|Title||Cryogel scaffolds for regionally constrained delivery of lysophosphatidylcholine to central nervous system slice cultures: A model of focal demyelination for multiple sclerosis research.|
|Publication Type||Journal Article|
|Year of Publication||2019|
|Authors||Eigel D, Zoupi L, Sekizar S, Welzel PB, Werner C, Williams AC, Newland B|
|Date Published||2019 Aug 16|
The pathology of multiple sclerosis (MS) is typified by focal demyelinated areas of the brain and spinal cord, which results in axonal degeneration and atrophy. Although the field has made much progress in developing immunomodulatory therapies to reduce the occurrence of these focal lesions, there is a conspicuous lack of licensed effective therapies to reduce axonal degeneration or promote repair. Remyelination, carried out by oligodendrocytes, does occur in MS, and is protective against axonal degeneration. Unfortunately, remyelination is not very efficient, and ultimately fails and so there is a research focus to generate new therapeutics to enhance remyelination leading to neuroprotection. To develop these therapies, we need preclinical models that well reflect remyelination in MS. We have previously characterized an ex vivo model that uses lysophosphatidylcholine (LPC) to cause acute and global demyelination of tissue slices, followed by spontaneous remyelination, which has been widely used as a surrogate for in vivo rodent models of demyelination. However, this ex vivo model lacks the focal demyelinated lesions seen in MS, surrounded by normal tissue from which the repairing oligodendrocytes are derived. Therefore, to improve the model, we have developed and characterized small macroporous cryogel scaffolds for controlled/regional delivery of LPC with diameters of either 0.5, 1 or 2 mm. Placement of LPC loaded scaffolds adjacent to ex vivo cultured mouse brain and spinal cord slices induced focal areas of demyelination in proximity to the scaffold. To the best of our knowledge, this is the first such report of spatial mimicry of the in vivo condition in ex vivo tissue culture. This will allow not only the investigation into focal lesions, but also provides a better platform technology with which to test remyelination-promoting therapeutics. STATEMENT OF SIGNIFICANCE: This manuscript is the first report of using macroporous hydrogels (cryogels) as a research tool for lysophosphatidylcholine (LPC) delivery, in order to create an ex vivo model of focal demyelination in the brain and spinal cord, which is of great relevance to multiple sclerosis research. Here, we transform an existing ex vivo model of demyelination by delivering LPC to focal regions of brain and spinal cord slice cultures. We have developed an easy-to-handle cylindrical and macroporous PEG-based sponge-like scaffold material (cryogel) that can deliver LPC only to a small area of the slice. Such cryogels are ideal as a delivery system in this culture model as they exhibit a soft but robust nature, with high mechanical deformability in their dry and swollen state, with no need to stay permanently hydrated. In addition, the synthesis of these cryogels is simple and easy to reproduce via photochemical cryopolymerisation using a PEG-diacrylate monomer and a photoinitiator, which are both commercially available. This more accurate model of demyelination will not only allow researchers to gain a better understanding of the CNS remyelination process in diseases such as MS, but also provides a platform technology, which could be utilized to screen and test pro-remyelination compounds which may help to find new therapeutics for progressive MS.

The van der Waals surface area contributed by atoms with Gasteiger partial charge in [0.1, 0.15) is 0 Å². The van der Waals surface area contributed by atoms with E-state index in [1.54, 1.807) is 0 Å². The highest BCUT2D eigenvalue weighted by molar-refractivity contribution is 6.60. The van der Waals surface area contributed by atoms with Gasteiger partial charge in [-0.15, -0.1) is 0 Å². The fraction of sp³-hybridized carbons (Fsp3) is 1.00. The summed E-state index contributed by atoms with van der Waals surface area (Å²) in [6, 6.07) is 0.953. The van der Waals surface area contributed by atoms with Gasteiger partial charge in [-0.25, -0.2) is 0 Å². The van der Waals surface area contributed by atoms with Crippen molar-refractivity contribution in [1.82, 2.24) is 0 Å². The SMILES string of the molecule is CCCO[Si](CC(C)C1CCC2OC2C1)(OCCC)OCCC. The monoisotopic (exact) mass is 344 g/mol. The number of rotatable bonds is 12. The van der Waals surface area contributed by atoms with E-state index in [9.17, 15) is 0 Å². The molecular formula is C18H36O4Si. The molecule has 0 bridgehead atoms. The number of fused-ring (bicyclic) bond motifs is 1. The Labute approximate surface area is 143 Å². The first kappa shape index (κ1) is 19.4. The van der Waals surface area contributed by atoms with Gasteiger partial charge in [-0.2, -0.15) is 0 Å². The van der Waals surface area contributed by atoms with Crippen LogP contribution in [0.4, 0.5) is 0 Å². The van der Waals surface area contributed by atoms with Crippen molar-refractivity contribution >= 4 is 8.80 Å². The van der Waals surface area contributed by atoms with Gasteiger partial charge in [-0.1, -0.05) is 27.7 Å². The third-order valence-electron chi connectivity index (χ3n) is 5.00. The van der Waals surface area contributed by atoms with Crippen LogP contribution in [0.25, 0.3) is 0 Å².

|Alternate Journal||Acta Biomater|